Woman becomes pregnant twice in 10 days because of a rare medical phenomenon
One Australian woman has baffled her doctors after she conceived twice in 10 days—after just having sex once!
In 2006, Kate Hill was diagnosed with polycystic ovarian syndrome (PCOS), a hormonal condition that prevented her from ovulating, BBC reports. After hormone treatments, Kate and her husband Peter were delighted to find out that she was pregnant. 10 days later, they found out that she had conceived again!
Kate initially conceived twins, but one baby didn’t develop. Almost two weeks later, while pregnant, she became pregnant again. Even though Kate was pregnant, she had ovulated again, causing her to become pregnant one more time.
What makes the Hills’ case even more exceptional is the fact that they only had unprotected sex once. “My husband and I only had intercourse one time,” Kate said in an interview with Today Tonight. “His sperm stayed alive for 10 days to fertilize the second egg released.”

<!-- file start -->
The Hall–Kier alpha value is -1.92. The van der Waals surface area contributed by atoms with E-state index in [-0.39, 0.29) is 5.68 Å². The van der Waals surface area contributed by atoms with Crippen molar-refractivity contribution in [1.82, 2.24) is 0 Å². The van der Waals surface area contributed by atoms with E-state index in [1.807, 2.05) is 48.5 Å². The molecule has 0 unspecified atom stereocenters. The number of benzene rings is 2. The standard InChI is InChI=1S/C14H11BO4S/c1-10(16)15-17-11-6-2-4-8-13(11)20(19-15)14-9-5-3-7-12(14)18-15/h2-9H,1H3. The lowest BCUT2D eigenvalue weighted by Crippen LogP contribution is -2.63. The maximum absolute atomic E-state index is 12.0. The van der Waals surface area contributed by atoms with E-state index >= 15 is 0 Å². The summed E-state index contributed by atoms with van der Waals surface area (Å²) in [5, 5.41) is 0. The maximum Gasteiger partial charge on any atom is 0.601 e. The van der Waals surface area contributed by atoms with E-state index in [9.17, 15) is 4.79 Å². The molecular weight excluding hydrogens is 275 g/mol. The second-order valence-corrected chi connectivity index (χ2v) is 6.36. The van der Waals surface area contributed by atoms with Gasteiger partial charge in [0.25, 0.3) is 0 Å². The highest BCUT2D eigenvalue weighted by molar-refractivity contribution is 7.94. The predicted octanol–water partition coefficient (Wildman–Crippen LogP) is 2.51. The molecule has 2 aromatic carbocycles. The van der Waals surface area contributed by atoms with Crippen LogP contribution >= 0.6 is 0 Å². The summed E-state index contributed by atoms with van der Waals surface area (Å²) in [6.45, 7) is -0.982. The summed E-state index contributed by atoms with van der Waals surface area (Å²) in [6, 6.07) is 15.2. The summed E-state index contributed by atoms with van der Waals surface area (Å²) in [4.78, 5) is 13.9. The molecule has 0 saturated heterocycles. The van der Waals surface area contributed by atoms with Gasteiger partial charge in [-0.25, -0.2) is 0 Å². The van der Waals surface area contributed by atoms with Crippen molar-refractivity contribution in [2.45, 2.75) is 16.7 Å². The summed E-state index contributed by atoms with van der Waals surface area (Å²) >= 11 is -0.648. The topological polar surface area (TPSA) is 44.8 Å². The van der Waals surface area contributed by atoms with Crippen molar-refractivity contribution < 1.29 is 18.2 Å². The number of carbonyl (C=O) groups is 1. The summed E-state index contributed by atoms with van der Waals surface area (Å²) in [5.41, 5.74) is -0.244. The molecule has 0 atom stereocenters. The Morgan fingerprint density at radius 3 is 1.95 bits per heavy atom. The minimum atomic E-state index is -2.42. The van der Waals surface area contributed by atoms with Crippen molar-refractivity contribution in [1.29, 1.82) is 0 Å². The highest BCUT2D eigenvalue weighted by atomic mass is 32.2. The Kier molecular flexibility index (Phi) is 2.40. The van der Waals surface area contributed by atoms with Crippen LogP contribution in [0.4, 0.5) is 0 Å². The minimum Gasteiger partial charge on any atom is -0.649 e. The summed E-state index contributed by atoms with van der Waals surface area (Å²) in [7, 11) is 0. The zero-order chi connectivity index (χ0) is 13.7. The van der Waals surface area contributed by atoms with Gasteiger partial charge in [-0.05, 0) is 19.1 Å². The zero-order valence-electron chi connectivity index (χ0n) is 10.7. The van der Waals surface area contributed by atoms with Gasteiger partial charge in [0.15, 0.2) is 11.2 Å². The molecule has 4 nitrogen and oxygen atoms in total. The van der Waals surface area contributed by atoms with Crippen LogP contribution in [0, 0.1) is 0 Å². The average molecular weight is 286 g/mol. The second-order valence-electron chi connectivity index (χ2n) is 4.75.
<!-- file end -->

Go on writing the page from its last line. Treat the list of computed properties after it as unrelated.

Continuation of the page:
“Hole in one, maybe,” Peter quips.
Her doctor had to Google it. “I’ve never ever seen it before,” Dr. Brad Armstrong said. “[Her condition was] so rare that I could not find any literature in the medical review websites at all.”
The twins, named Olivia and Charlotte, arrived 2 days before Kate’s planned C-section date. The Hills are now planning their daughters’ first birthday party.
This phenomenon is called superfetation. Find out more on the next page.
What is superfetation?
This phenomenon is called superfetation. Superfetation occurs when an already-pregnant woman ovulates weeks into her pregnancy. The second egg gets fertilized, causing the pregnant to be pregnant with twins.
Superfetation is very rare because it isn’t supposed to happen. "Pregnancy hormones usually shut down a woman's system, making it impossible for her to ovulate during her pregnancy," obstetrician Connie Hedmark explains to BabyCenter. "This is why superfetation is so remarkable.” (This is totally different from superfecundation, which is when two eggs are released simultaneously and fertilized at separate times.)
According to Pregnancy Corner, only around 10 cases of superfetation have been documented in medical literature, and experts are suspicious even of some of these. But many experts also say that superfetation may be more common than we think, as some cases may be mistaken for ordinary twin pregnancies.
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